Every one of the voices ring true; these all seem like real, individual people. Inevitably some of their stories are the grimmest possible but there is much humour to be found too. The main character is the ship’s captain, the insouciant and wonderfully named Manx smuggler, Illiam Quillian Kewley.
I loved it.

After those two corkers I had a blip, reading-wise. I just wasn’t in the mood for getting to know new characters so I fell back on faithful standbys: three O. Douglases. 

‘O. Douglas’ was the pen name of Anna Buchan, sister of the more famous John. Her domestic novels, several of them thinly disguised autobiographies, were very popular in their day, in the early decades of the 20th century. They won’t be to everyone’s taste now but I know I am not their only fan (there is a Facebook group devoted to her). I have been reading them over and over since I was about ten so they are like family members – you know them so well and recognise that they have faults but you love them very much anyway.

And I enjoyed these latest additions to my collection of girls’ annuals.

Normal service will be resumed – I have some new books I am looking forward to reading in October. Watch this space.

Tuesday, 11 September 2018

Five in August

I read five books in August.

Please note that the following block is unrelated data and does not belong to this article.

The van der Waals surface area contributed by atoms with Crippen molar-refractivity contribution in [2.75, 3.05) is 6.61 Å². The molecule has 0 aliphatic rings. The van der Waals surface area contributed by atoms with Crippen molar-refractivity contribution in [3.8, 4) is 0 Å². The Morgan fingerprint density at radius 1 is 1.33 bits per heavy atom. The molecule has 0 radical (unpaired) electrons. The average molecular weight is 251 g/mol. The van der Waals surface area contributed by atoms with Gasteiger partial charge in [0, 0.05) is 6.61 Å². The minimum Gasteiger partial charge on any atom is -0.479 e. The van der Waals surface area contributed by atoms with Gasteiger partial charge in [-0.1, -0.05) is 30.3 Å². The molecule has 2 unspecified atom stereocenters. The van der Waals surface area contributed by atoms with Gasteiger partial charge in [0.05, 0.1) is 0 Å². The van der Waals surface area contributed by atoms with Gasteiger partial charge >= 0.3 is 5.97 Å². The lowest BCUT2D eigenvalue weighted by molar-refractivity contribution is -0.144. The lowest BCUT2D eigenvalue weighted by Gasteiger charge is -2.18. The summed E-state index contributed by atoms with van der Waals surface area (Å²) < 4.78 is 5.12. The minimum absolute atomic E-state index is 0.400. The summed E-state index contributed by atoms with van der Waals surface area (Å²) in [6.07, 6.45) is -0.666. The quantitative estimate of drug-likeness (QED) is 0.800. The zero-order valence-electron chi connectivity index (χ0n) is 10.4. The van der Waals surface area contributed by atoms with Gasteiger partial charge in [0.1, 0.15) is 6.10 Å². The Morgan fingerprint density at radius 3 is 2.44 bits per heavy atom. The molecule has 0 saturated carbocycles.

Three Things About Elsie by Joanna Cannon
I so enjoyed Joanna Cannon’s first novel The Trouble with Goats and Sheep. This second novel did not disappoint; in fact I think I liked it even more.
Flo has fallen in her flat in the Cherry Tree Home for the Elderly. As she waits (she hopes) to be rescued she thinks about the mysterious new arrival at the Home, about her best friend Elsie, and about a terrible secret she’s been keeping almost all her life.
It takes a brilliant writer to have that as a premise and not make it a gloom-fest. Joanna Cannon pulls it off beautifully – you will actually laugh and cry, and the revelations about how Flo’s past and present have collided make it a real page-turner as well.

My Name is Lucy Barton by Elizabeth Strout
I absolutely fell for Elizabeth Strout’s writing when I read Olive Kitteridge in May. Lucy Barton didn’t grab me quite so much but I still admired the structure and all the small details that made me feel I was right there. Lucy is in hospital for a prolonged but not life-threatening illness. She’s many miles away from where she grew up and the family from whom she’s become estranged. So when her mother turns up unexpectedly they have some talking to do.